It was a cold and misty harmattan morning as he walked down the familiar bushy path. He trudged along like a man with a heavy weight on his back. If your son was dying and you were not sure what to do, the weight of the world would be little compared. He ignored the dark shadows gathered around Mama Ngozi’s house. They didn’t seem to disappear with the rising sun. He did not acknowledge the grieving wails coming from the house, piercing the silent still air. They echoed his own inside.
His son had fainted on the way back from the farm with his mother. Chendu, himself had witnessed it. He had been on his way from a neighbouring village: a relation of his friend seemed to be dying and he, Chendu, had been called for a ‘confirmation’. He remembered Mama Nnamdi holding onto the boy, he had been laughing; and then on seeing his father, he had screamed and lost consciousness. Seven days later he still hadn’t being revived, but his heart was still beating. He wasn’t dying as far as Chendu could tell because there were no shadows around the house.
As he walked he recalled what the herbalist had said. “You, who has the gift of sight from the gods themselves, why consult me? If you say they are to die, they do. Who am I, to try to change fate?”
Chendu had being perplexed. Nnamdi was not dying, there were no shadows. “As in the case of when you DO see death, I am powerless to reverse your son’s condition. I have told you, his sleep is from the gods.”
Chendu tried to reason with him; if he was not dying then the herbalist could do something to revive his son, anything at all. He pictured Mama Nnamdi crying by her son’s side, wiping his brow, her only child. “Chendu, if the gods are silent, they are.” Then softening the herbalist tried reasoning with him as well. “If he were dying you would see it, afterall your sight has seen death in your family before.”
It was true, he had first seen the shadows when his father, whose head had been ‘touched by the gods’, had been dying. He had felt what it meant and 3 days later his father was dead. Since then he saw and warned his townspeople of their imminent death. And no matter what these people did; runaway to another village or appease the gods with rare and expensive gifts, death still came. The town saw it as a ‘gift’ and if anyone fell ill he was called first to see if it was the last battle or not.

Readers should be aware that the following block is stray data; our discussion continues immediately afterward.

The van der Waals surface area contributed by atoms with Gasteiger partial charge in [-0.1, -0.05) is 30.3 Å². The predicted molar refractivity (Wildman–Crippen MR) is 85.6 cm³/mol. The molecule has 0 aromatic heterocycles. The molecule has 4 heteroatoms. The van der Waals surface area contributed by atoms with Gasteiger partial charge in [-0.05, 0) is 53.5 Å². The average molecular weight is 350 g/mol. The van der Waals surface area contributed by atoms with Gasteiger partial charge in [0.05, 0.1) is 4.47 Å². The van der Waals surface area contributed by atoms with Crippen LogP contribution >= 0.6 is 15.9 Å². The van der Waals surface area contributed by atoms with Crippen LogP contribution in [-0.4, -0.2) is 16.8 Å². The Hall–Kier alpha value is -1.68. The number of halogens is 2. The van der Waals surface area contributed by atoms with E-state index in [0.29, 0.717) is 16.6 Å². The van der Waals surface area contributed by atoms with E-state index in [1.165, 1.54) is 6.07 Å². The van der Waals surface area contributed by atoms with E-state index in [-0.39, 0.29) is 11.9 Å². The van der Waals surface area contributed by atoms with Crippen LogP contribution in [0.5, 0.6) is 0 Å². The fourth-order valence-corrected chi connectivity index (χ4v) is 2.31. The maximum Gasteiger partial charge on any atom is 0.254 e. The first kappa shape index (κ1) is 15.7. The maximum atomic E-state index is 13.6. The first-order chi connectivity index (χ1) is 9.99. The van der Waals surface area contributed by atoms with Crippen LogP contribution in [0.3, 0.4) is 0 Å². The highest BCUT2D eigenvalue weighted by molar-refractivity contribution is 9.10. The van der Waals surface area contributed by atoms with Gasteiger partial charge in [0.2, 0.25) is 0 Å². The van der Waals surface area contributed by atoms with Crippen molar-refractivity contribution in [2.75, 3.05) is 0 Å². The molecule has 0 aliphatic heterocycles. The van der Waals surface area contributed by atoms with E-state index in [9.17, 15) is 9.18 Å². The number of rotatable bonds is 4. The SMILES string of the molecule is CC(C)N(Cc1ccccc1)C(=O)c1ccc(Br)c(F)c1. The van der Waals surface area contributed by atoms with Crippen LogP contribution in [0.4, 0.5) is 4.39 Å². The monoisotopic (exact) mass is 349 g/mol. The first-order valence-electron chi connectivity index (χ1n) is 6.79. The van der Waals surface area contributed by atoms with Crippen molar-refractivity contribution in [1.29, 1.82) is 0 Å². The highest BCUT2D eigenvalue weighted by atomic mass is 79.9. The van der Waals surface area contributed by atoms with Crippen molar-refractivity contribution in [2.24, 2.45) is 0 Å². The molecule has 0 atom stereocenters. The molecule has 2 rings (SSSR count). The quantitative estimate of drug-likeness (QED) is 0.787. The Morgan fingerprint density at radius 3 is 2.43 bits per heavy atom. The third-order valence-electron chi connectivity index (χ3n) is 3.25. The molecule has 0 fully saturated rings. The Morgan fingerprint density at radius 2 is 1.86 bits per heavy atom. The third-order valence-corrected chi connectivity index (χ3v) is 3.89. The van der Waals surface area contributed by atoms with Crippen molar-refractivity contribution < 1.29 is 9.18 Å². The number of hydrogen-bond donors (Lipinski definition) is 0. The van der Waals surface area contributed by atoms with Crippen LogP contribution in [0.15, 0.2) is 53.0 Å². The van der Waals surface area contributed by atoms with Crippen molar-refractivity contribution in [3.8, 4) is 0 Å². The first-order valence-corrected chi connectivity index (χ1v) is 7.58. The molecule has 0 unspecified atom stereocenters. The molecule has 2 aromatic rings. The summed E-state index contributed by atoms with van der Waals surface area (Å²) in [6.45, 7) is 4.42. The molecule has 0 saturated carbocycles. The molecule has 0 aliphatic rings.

He left the herbalist after extracting a promise to consult with the gods one more time. When he got home, he carefully looked over and around the house in the now risen sun, no unusual shadows. He steeled his nerves to face his wife.
As expected she harassed him asking if he saw shadows around their son. Such was her faith in his ‘gift’ that she did not even ask what the herbalist said. “Nnamdi is alive and will live to an age to see a thousand full moons. That is what the chief priest said, so don’t worry.” He said.
“Does he look alive to you? My son has been sleeping for 1 week and his flesh is wasting! Is that alive to you?!” She cried.
“The gods are just talking to him.” Helplessly he noticed Chinyere their niece was not in the room, she was probably cooking. Still young, her cooking was amateur, giving Chendu running stomach from time to time. He decided to go outside to inform her he had no appetite. He couldn’t wait for his wife to resume the cooking. Nnamdi was not dying so the herbalist had to open a channel to the gods; he would do anything at all they asked.
“Papa! Papa!” He heard screaming in his son’s familiar voice. He had woken up –“ Papa! Papa! I see birds, I see black birds flying!” The boy is delirious, was he seeing shadows floating in his eyes? He was instantly reminded of his father’s madness. He had talked about birds when he was really upset. Could his son now be afflicted with it?
“Papa I see them flying! – flying lower around your head!” That was the last Chendu heard. He felt a sting on his leg. He understood a moment before he lost consciousness from the scorpion bite. His poor father. . .